WA-WG-CreateProfile-Basics

4b

On the Create profile blade, on the Out-of-box experience (OOBE) section, provide the following information and click Next.

  • Deployment mode: Select User-Driven, as that deployment mode provides the functionality that is
    needed for this post;

  • Join to Azure AD as: Select Azure AD joined to join the device to Azure AD during the Windows Autopilot user-driven experience;
  • End user license agreement (EULA): Select Hide to hide the EULA during the Windows Autopilot user-driven experience;
  • Privacy Settings: Select Hide to the hide the privacy settings during the Windows Autopilot user-driven experience;
  • Hide change account options: Select Hide to hide the change account options during the Windows Autopilot user-driven experience;
  • User account type: Select Administrator to only make any user on the device an administrative user;
  • Allow White Glove OOBE: Select Yes, as that enables the functionality that is needed for this post;
  • Apply computer name template: Create a computer name, according to the configured template, for devices at initial startup;
WA-WG-CreateProfile-OOBE
4c On the Create profile blade, on the Scope tags section, click Next;
WA-WG-CreateProfile-Scope
4d On the Create profile blade, on the Assignments section, add an assignment and click Next;
WA-WG-CreateProfile-Assignment
4e On the Create profile blade, on the Review + create section, click Create;
WA-WG-CreateProfile-Review

Administrator experience

Now let’s end this post by having a look at the administrator experience. More specifically the experience of the IT person performing the Windows Autopilot white glove deployment. Below on the first row is are the screens that the administrator has to go through, after pressing the Windows key 5 times on the initial OOBE screen. First the administrator has to select the Windows Autopilot provisioning option and click Continue, followed by confirming the device information and clicking Provision. The QR-code contains the identifier of the device and can be used to make some configuration changes.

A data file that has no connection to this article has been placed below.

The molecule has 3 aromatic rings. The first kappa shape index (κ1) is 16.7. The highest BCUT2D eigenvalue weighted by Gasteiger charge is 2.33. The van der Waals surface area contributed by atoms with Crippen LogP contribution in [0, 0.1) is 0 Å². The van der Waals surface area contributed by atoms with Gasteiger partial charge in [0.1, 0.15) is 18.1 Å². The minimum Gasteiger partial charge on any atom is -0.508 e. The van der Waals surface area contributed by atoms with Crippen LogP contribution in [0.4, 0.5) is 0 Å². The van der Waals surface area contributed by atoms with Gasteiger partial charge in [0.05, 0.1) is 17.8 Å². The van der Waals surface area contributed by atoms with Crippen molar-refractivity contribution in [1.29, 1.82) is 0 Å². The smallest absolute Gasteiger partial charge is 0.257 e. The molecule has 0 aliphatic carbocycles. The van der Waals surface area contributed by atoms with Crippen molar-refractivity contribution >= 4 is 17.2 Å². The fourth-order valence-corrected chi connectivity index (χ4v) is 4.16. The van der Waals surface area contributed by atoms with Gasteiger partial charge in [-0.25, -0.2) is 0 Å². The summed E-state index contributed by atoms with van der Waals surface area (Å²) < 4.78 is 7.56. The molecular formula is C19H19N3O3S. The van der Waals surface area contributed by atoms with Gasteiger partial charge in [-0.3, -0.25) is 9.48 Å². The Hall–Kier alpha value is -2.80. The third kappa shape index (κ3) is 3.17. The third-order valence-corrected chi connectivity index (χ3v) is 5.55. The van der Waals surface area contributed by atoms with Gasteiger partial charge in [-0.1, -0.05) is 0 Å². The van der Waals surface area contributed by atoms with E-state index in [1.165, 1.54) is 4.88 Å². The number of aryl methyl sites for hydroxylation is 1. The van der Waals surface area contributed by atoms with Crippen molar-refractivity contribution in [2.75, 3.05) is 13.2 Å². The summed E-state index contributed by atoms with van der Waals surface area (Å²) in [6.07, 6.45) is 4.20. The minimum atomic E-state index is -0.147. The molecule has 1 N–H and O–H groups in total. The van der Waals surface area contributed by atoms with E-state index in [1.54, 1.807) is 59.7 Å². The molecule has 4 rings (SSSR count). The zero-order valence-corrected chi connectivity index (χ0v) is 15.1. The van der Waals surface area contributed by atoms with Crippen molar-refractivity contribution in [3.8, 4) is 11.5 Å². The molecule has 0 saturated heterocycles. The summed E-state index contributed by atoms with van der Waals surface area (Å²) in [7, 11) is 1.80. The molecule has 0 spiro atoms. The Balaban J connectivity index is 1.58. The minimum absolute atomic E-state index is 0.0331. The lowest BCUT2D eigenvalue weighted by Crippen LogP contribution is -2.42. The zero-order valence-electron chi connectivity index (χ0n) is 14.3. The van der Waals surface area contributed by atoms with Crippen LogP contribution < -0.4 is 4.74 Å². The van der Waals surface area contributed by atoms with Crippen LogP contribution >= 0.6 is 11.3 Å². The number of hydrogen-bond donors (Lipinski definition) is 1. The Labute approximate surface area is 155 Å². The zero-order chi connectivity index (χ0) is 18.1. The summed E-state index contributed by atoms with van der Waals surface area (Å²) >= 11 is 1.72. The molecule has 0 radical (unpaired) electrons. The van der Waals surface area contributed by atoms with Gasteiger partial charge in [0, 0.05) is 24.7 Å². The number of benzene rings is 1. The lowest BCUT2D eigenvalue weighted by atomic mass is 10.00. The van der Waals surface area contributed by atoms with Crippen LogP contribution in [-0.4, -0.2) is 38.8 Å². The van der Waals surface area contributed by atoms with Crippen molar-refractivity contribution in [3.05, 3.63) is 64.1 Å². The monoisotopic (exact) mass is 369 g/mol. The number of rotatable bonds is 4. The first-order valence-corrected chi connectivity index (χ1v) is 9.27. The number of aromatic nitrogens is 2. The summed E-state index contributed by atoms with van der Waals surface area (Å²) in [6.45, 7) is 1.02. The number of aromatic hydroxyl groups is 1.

After starting the process, it will either fail or succeed. Like with everything else. The reason I specifically mention it, is because the result is clearly shown by the background color. Below on the second row, are screenshots of a failed and succeeded Windows Autopilot white glove deployment. To make creating screenshots easy, I simulated both scenarios on a VM (see the error on the red screenshot and the no found messages in the green screenshot). Simulated, because a VM is not supported and will not work. On a physical device those screenshots will also provide a QR-code. As shown below, after a failure the administrator can choose to Retry, Reset and View diagnostics and after a success the administrator can Reseal the device. Resealing the device will make sure that the end-user will receive the expected OOBE.

WA-WG-01 WA-WG-02
WA-WG-Error WA-WG-Success

More information

For more information about enrolling Windows devices by using the Windows Autopilot white glove service, please refer to the documentation named Windows Autopilot for white glove deployment.